pets,
          ));
          // Add the pet to the internal list
          pets.add(pet);
          break;
        }
      // 1 = A cat is leaving
      case 1:
        {
          // Only remove pets from the list if there are any pets
          // to remove in the first place
          if (pets.isNotEmpty) {
            print('Pet Service: A cat has left.');
            // Get a random pet from the internal list
            final petIndex = rand.nextInt(pets.length);
            final pet = pets[petIndex];
            // Emit an event that the cat has left
            petStream.add(
              PetEvent(
                pet,
                PetAction.LEAVING,
                pets,
              ),
            );
            // Remove from the internal list
            pets.removeAt(petIndex);
          }
          break;
        }
    }
  },
);

Now that we have our service that emits our pets coming and going, we can wire our visual layer to respond to changes in our stream.

Creating our Flutter stream screen

The first thing that we must create is a StatefulWidget. This means our widget can subscribe to updates from our PetService:

@override
void initState() {
  final petService = PetService();
  _petStream = petService.petStream.stream;
  super.initState();
}

Next, we must respond to the updates on this stream and update our app’s screen respectively. Again, this is a bit of a longer code snippet, so let’s review what’s happening before we get to the code.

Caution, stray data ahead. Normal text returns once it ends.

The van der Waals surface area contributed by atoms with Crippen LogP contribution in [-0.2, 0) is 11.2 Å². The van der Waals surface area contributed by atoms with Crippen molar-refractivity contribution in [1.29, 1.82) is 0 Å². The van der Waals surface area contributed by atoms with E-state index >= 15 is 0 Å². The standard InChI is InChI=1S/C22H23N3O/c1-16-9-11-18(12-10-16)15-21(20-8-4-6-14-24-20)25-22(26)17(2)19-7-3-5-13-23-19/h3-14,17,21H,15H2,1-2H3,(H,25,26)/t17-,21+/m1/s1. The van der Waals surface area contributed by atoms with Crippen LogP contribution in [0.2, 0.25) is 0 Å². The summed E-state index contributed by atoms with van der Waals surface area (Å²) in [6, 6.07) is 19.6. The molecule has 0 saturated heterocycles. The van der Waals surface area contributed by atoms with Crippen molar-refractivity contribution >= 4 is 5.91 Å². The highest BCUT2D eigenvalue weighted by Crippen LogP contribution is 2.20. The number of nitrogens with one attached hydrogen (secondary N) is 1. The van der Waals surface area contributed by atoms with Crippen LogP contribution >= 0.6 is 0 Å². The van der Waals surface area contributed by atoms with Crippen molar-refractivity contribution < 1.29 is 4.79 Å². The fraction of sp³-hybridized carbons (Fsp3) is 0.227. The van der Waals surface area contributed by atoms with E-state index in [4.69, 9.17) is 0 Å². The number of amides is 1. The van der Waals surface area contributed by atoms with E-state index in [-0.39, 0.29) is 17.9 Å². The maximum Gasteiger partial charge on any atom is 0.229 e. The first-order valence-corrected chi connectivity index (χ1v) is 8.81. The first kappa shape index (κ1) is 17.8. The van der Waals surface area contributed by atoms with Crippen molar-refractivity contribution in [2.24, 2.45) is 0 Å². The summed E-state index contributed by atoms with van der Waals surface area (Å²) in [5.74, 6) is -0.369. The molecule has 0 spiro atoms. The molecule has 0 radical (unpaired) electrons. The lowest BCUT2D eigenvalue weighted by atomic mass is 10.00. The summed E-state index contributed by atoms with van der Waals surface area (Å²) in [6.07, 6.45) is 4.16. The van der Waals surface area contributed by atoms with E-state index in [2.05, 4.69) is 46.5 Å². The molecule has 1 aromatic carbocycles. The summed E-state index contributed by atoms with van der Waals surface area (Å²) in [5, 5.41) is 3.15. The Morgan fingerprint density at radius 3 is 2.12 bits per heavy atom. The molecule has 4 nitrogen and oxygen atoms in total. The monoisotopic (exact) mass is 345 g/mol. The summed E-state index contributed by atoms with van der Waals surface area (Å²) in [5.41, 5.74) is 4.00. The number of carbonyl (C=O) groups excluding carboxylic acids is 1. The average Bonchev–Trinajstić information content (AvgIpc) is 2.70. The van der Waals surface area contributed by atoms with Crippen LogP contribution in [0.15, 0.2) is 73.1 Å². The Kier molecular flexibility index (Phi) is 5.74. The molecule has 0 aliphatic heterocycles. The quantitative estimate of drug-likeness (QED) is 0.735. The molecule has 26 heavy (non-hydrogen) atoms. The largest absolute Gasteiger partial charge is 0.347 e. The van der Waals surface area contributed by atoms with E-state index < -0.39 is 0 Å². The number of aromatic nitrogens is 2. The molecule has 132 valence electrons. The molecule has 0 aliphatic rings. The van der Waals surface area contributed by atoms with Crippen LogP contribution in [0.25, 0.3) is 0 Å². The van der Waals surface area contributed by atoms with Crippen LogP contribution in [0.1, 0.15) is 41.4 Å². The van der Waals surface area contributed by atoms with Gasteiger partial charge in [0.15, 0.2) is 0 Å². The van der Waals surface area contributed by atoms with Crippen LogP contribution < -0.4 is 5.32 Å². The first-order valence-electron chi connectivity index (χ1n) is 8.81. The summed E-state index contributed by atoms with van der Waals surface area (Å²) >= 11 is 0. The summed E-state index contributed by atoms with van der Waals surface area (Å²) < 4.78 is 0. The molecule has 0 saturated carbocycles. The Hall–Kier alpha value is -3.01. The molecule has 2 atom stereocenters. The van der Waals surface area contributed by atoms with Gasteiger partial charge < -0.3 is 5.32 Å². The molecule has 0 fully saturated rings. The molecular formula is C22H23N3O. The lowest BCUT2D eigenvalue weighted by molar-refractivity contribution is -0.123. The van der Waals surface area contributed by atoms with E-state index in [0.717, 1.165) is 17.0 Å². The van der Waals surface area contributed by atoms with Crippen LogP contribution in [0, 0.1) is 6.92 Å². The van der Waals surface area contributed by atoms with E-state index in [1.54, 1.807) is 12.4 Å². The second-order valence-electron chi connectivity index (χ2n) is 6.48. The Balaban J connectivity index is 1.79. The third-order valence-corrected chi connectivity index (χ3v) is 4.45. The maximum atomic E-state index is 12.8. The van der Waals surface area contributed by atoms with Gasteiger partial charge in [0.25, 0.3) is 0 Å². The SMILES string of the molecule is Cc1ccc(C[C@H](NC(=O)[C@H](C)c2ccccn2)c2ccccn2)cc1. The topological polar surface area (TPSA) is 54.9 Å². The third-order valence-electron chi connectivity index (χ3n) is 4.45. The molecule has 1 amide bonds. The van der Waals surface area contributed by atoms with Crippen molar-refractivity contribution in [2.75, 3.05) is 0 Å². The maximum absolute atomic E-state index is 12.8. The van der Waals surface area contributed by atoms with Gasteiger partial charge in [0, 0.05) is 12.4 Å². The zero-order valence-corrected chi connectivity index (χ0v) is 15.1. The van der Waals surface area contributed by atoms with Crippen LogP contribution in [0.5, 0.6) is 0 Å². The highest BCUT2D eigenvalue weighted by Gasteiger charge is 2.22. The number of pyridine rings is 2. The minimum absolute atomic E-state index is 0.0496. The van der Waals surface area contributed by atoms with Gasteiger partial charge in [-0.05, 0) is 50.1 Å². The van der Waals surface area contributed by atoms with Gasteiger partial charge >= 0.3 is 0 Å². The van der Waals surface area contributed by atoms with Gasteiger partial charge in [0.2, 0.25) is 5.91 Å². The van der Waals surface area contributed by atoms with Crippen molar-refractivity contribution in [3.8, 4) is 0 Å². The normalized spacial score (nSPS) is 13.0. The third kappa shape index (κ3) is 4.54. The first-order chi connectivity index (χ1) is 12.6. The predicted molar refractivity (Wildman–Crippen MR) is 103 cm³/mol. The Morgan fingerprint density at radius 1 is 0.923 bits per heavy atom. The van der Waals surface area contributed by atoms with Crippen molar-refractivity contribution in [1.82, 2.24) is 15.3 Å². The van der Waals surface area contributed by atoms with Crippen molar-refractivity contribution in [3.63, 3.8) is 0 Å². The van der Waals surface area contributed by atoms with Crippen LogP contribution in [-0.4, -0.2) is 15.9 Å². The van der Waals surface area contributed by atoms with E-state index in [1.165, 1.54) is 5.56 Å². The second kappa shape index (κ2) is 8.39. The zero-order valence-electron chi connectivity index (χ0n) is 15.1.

First, we’ll use a StreamBuilder to react to changes in the stream. Then, within the build method for the StreamBuilder, we must check to see whether the stream yielded any data yet. If it hasn’t, we’ll show a CircularProgressIndicator; if it has, we’ll show the latest updates from the stream:

@override
Widget build(BuildContext context) {
  return Scaffold(
    appBar: AppBar(
      title: Text('Flutter Pet Stream'),
    ),
    body: StreamBuilder<PetEvent>(
      stream: _petStream,
      builder: (context, state) {
        // Check if the stream has data
        if (!state.hasData) {
          // If not, show a loading indicator
          return Center(
            child: Column(
              mainAxisAlignment: MainAxisAlignment.center,
              crossAxisAlignment: CrossAxisAlignment.center,
              children: [
                CircularProgressIndicator(),
                Text('Waiting for some pets...')
              ],
            ),
          );
        }
        // Otherwise, show the output of the Stream